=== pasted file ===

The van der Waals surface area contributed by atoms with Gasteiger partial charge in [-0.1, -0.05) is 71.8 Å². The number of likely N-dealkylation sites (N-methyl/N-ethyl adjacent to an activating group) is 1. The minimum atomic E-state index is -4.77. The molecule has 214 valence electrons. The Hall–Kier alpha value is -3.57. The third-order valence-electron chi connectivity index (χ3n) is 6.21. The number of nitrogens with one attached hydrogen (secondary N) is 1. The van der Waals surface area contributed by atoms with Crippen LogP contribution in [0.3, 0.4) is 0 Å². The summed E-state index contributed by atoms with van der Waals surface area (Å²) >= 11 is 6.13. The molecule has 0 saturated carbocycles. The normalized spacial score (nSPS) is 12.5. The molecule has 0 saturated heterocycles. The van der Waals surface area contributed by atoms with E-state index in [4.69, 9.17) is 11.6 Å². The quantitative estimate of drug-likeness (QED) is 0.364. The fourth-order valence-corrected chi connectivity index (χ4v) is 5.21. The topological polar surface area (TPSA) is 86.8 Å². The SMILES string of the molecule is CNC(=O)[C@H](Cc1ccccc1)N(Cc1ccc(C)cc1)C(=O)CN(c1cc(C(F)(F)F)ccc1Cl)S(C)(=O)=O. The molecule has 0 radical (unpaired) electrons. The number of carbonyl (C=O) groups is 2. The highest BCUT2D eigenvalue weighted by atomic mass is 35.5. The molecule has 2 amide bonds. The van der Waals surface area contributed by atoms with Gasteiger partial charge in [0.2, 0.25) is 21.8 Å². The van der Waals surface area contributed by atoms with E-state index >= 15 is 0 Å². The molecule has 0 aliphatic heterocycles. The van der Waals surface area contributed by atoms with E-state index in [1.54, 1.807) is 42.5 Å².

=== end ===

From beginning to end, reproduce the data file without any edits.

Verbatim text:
The van der Waals surface area contributed by atoms with Gasteiger partial charge in [-0.1, -0.05) is 71.8 Å². The number of likely N-dealkylation sites (N-methyl/N-ethyl adjacent to an activating group) is 1. The minimum atomic E-state index is -4.77. The molecule has 214 valence electrons. The Hall–Kier alpha value is -3.57. The third-order valence-electron chi connectivity index (χ3n) is 6.21. The number of nitrogens with one attached hydrogen (secondary N) is 1. The van der Waals surface area contributed by atoms with Crippen LogP contribution in [0.3, 0.4) is 0 Å². The summed E-state index contributed by atoms with van der Waals surface area (Å²) >= 11 is 6.13. The molecule has 0 saturated carbocycles. The normalized spacial score (nSPS) is 12.5. The molecule has 0 saturated heterocycles. The van der Waals surface area contributed by atoms with E-state index in [4.69, 9.17) is 11.6 Å². The quantitative estimate of drug-likeness (QED) is 0.364. The fourth-order valence-corrected chi connectivity index (χ4v) is 5.21. The topological polar surface area (TPSA) is 86.8 Å². The SMILES string of the molecule is CNC(=O)[C@H](Cc1ccccc1)N(Cc1ccc(C)cc1)C(=O)CN(c1cc(C(F)(F)F)ccc1Cl)S(C)(=O)=O. The molecule has 0 radical (unpaired) electrons. The number of carbonyl (C=O) groups is 2. The highest BCUT2D eigenvalue weighted by atomic mass is 35.5. The molecule has 2 amide bonds. The van der Waals surface area contributed by atoms with Gasteiger partial charge in [0.2, 0.25) is 21.8 Å². The van der Waals surface area contributed by atoms with E-state index >= 15 is 0 Å². The molecule has 0 aliphatic heterocycles. The van der Waals surface area contributed by atoms with E-state index in [1.54, 1.807) is 42.5 Å².